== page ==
Field investigations of coastal sea surface temperature drop after typhoon passages
- 1Department of Hydraulic and Ocean Engineering, National Cheng Kung University, Tainan, Taiwan
- 2Leibniz Institute for Baltic Sea Research Warnemuende (IOW), Rostock, Germany
- 3Department of Infrastructure Engineering, Melbourne School of Engineering, University of Melbourne, Melbourne, Australia
Correspondence: Dong-Jiing Doong (firstname.lastname@example.org)
Sea surface temperature (SST) variability affects marine ecosystems, fisheries, ocean primary productivity and human activities and is the primary influence on typhoon intensity. SST drops of a few degrees in the open ocean after typhoon passages have been widely documented; however, few studies have focused on coastal SST variability. The purpose of this study is to determine typhoon-induced SST drops in the near-coastal area (within 1 km of the coast) and understand the possible mechanism. The results of this study were based on extensive field data analysis. Significant SST drop phenomena were observed at the Longdong Buoy in northeastern Taiwan during 43 typhoons over the past 20 years (1998–2017). The mean SST drop (ΔSST) after a typhoon passage was 6.1 ∘C, and the maximum drop was 12.5 ∘C (Typhoon Fungwong in 2008). The magnitude of the SST drop was larger than most of the observations in the open ocean. The mean duration of the SST drop was 24 h, and on average, 26.1 h were required for the SST to recover to the original temperature. The coastal SST drops at Longdong were correlated with the moving tracks of typhoons. When a typhoon passes south of Longdong, the strong and persistent longshore winds induce coastal upwelling and pump cold water up to the surface, which is the dominant cause of the SST drops along the coast. In this study, it was determined that cold water mainly intruded from the Kuroshio subsurface into the Okinawa Trough, which is approximately 50 km from the observation site. The magnitude of coastal SST drops depends on the area of overlap between typhoons generating strong winds and the Kuroshio. The dataset used in this study can be accessed from https://doi.org/10.1594/PANGAEA.895002.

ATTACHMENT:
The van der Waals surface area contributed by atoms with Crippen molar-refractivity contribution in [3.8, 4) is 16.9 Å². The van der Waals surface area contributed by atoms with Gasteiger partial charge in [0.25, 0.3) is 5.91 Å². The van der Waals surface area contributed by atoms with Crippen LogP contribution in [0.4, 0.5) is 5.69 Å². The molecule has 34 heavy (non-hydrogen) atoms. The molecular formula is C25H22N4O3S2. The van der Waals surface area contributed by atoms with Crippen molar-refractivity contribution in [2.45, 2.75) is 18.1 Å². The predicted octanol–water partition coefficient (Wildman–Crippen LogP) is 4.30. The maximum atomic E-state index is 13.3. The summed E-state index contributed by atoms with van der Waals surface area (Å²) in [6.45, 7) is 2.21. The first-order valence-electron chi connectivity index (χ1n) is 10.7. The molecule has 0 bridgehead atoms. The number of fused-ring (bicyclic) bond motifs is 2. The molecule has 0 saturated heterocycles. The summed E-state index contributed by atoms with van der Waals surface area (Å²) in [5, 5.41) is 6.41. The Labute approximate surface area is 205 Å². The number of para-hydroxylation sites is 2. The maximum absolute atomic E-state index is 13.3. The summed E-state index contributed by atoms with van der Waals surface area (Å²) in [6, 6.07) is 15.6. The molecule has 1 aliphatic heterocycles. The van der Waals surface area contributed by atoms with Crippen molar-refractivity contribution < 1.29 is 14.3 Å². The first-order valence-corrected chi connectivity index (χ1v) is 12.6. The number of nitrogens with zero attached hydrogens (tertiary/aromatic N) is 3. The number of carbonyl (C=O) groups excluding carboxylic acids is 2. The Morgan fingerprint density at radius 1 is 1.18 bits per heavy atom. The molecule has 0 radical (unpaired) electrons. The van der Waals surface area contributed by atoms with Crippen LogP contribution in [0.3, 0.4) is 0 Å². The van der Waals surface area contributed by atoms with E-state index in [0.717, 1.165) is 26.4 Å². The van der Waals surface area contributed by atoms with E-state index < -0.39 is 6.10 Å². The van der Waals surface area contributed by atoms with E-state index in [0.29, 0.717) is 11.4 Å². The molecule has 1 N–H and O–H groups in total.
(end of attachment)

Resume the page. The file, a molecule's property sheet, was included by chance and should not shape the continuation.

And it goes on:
Sea surface temperature (SST) drops after typhoon (hurricane) passages have been widely known and reported in the world's oceans, including the northwestern Pacific (Sakaida et al., 1998; Tsai et al., 2008a, b, 2013; Chen et al., 2003; Wada, 2005; Wada et al., 2009; Chang et al., 2008; Wu et al., 2008; Morimoto et al., 2009; Hung et al., 2010; Park and Kim, 2010; Kuo et al., 2011; Sun et al., 2015; Subrahmanyam, 2015), northeastern Pacific (Bingham, 2007), Indian Ocean (Rao et al., 2004; Gopalakrishna et al., 1993) and South China Sea (Shang et al., 2008; Jiang et al., 2009; Tseng et al., 2010; Chiang et al., 2011). Upwelling, entrainment (vertical mixing) and the intrusion of cold water are the possible mechanisms of the SST drop. Upwelling is the process that the cold water in the subsurface rises toward the surface due to wind or bathymetry effects. The entrainment is a vertical turbulent mixing (VTM) process that causes ocean mixed layer (OML) deepening and results in a cooler OML temperature. The intrusion of cold water may come from the surface in another sea area or subsurface locally. SST drops are larger in scale following a typhoon passage than under regular temperature variability and may affect marine ecosystems and the primary productivity of the ocean (Lin et al., 2003b; Siswanto et al., 2007). Cold water increases nutrients for marine life. Several studies (Babin et al., 2004; Hanshaw et al., 2008; Liu et al., 2009; Kawai and Wada, 2011; Cheung et al., 2013; Xu et al., 2017) have reported that chlorophyll a increases when SST drops after the passages of tropical cyclones. In contrast, fish species that cannot tolerate cold may die if the water temperature drops dramatically over a short period of time. In addition, the water temperature has a major impact on human comfort and safety in leisure activities.